Wednesday, June 13, 2012

A man for all age groups


By JOELLEN COLLINS

The first time I encountered the writing of Ray Bradbury, I was a young teacher at Santa Monica High School looking for a good story to read to my ninth grade on Friday. I was mildly interested in science fiction but enjoyed stories about the future that also dealt with human concerns, themes and characters that would stay with me whether they lived on Mars or next door. I chose Bradbury's "All Summer in a Day" to read to the special class of young people I still often think about today, including the Rosen twins, whose mother was a pediatric nurse, and the Badley boy, whose father was my obstetrician-gynecologist (a bit disconcerting as his son was his spitting image!). Santa Monica seemed a small town then.

The kids loved the story of Margot, a little girl who had just arrived from Earth to join a colony in space; she naively told her class that she had spent lots of time in her former home enjoying the sun. On this planet, the sun shone only for a few minutes every seven years, so the jealous schoolchildren locked her in a closet while they ran out for a blessed few minutes to revel in what most of them had never experienced—sunshine on their faces. When it started thundering again and the rain was coming down in thick sheets and the constant clatter that they lived with, they had to return quickly to the classroom, and only then did they realize what they had done to Margot.

Bradbury's description, typical of all his work, was strong in its appeal to the senses. We can hear the pelting rain, then feel it slow down, sense an odd tingle on the cheeks from the unfamiliar sun and then experience the panic and sadness as the storms return after such a short time of bliss. I probably can find appeals to all of the senses in every piece he wrote; the imagery is poetic language.

A couple of years ago, I included that piece in a unit on the short story and my 21st-century students also loved it, even those who didn't go for science fiction. Probably, that tale retains its fascination because it poses a human predicament that anyone, anytime, can relate to—the bullying of a newcomer.

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I have collected Ray Bradbury over the years and still relish reading so many things he wrote, even though they seen less sophisticated than I (or many academics) may aspire to enjoy. "The Veldt," which I taught last year in summer school, fascinated my students with its prescient portrayal of two children in a media-soaked and impersonal house who can actually create reality in the room where they watched wall-sized TV. It doesn't seem as farfetched as it did when I first read it, and the anger and feeling of entitlement felt by those children is not unfamiliar. Again, this generation loved it.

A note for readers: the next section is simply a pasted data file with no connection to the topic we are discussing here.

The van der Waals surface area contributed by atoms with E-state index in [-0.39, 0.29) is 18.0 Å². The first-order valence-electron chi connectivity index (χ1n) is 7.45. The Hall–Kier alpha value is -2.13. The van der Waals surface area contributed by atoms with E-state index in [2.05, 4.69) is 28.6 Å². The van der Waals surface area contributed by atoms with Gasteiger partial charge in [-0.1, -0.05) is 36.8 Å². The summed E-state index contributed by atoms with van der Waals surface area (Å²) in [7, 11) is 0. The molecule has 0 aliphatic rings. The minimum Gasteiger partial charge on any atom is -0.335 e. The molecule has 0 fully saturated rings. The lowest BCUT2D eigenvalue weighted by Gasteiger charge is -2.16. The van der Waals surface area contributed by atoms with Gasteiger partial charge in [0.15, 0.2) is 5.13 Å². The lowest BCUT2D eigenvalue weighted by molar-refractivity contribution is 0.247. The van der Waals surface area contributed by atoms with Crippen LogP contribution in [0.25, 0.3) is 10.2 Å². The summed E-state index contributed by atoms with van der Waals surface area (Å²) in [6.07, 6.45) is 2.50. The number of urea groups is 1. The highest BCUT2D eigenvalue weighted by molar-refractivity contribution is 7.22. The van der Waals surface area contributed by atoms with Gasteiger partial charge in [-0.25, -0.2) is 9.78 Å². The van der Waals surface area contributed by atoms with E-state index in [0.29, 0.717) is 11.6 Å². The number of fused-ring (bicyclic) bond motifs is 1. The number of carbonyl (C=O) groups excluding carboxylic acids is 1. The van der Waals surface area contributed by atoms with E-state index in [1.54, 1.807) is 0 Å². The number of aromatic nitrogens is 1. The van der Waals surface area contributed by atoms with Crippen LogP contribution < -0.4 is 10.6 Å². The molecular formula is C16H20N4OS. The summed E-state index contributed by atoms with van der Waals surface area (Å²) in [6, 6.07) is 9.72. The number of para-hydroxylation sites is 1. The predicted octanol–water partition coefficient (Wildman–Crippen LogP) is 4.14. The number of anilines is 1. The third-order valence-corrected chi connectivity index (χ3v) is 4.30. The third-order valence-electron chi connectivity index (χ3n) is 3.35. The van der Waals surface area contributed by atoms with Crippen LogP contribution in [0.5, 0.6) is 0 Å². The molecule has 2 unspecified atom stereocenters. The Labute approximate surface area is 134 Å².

Bradbury appealed to my sense of the grotesque, as I was weaned on Grimm's fairy tales as a young and sickly child. I adored radio shows like "The Shadow" and "Inner Sanctum," though I was later forbidden to listen to them. When I encountered Bradbury's "October Country," part of me as everybody's "nice girl" reveled in the gruesome imagination he illustrated. I wouldn't hurt anyone, ever, but somehow I enjoy good mysteries and true crime stories. Perhaps it is the illicit fantasy that is so attractive!

My favorite Bradbury work, however, is very sweet and nostalgic: "Dandelion Wine" recalls the kind of childhood he must have experienced. I treasure the scene in which Douglas, the young protagonist, convinces the owner of the local shoe store to work off the balance needed to buy a new pair of sneakers for the dandelion-full summer. When he is able to discard his old heavy winter shoes for the light, almost-magical springiness of the sneakers, we imagine, as he does, the speed of an African antelope or gazelle, the delight of the impending summer, the zest for life that is possible for all of us.

Whether I choose to tackle "Madame Bovary" or "Crime and Punishment," books that I acknowledge are superb, I still harbor a special part in my soul for the richness and lushness of Bradbury's world. Thank God we don't have "Fahrenheit 451" in reality! Some book snob might decide to rid the world of good reads like his: enjoyable escapism and a legacy of delight!




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